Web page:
As mentioned previously, established characters/heroes such as Robin, Hawk, Dove, and Jason Todd’s Robin all have legitimate costumes. Designed by Joyce Schure (The Boys, 12 Monkeys) and Laura Jean Shannon (Iron Man, Scott Pilgrim vs The World, Blade Trinity), the costumes are very well realized and representative of the comics. You can very much look at them and know who you’re seeing on screen as they are all very comic book-accurate, especially Hawk and Dove. The suits bring a level of real-world functionality and purpose with the flair and presentation of the comics.
The biggest plus for Titans is the fact that it’s shot on location. By shooting on real streets and in existing locations, the series holds a level of reality and believability. Some sets were constructed on sound stages, such as some interiors of Wayne Manor and the Batcave, but that was about it. Not to keep drawing comparisons, but this is very similar to the Marvel Netflix shows as all of those series were shot predominantly on real locations to bring the city of New York to life and make it another character in the cast. Titans achieves this, as well, giving us all the sense that the heroes are really on the run and visiting all these places, giving the audience the sense that they’re on this journey with them. It also eliminates the cliché that many other shows have where you set up a specific set location for exposition. For example, The Flash uses the command center in STAR Labs and Arrow uses the bunker as a space for the characters to unload exposition. This is not the case in Titans, so the scenes feel much more organic and real to the point where you don’t feel like you’re watching a television show.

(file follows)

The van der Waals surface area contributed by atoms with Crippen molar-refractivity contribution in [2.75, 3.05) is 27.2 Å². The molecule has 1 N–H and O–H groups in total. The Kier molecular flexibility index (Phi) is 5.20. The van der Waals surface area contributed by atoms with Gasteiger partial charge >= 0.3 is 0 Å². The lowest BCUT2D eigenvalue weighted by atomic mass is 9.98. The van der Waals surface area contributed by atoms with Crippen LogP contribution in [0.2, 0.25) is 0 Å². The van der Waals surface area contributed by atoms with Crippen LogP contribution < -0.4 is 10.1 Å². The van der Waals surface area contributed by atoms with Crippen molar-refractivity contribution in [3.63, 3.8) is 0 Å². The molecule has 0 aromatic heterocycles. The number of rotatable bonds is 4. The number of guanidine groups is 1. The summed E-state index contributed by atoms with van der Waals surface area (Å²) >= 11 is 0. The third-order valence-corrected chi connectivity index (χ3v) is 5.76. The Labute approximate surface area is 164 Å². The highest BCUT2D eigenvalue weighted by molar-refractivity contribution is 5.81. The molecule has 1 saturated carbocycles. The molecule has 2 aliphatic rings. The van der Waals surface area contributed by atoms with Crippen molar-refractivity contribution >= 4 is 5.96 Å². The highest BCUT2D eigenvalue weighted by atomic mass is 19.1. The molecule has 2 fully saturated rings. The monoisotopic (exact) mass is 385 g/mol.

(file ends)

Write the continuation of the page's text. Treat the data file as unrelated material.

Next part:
Where the series could benefit from some improvement is in the fight sequences. This will prove to be a tad challenging in future seasons as the vast majority of the characters are superpowered and require expensive effects. As we’ve seen with The Flash, effects done on a television budget don’t always possess the best quality and can come off looking rubbery and cheap. Achieving the level of scale that the original Wolfman & Perez stories had will be extremely difficult, if not impossible, for the production team, so this will prove to be an interesting challenge moving forward. I would also say that the crew should be careful when it comes to getting the other characters in costumes: They shouldn’t go the Smallville route and keep everyone in civilian clothes that match the colors of their comic counterparts for very long, nor should they go over the top as they’ve done with the CW shows as many of those more recent costumes have received poor reactions from fans for being a bit cheesy and campy looking.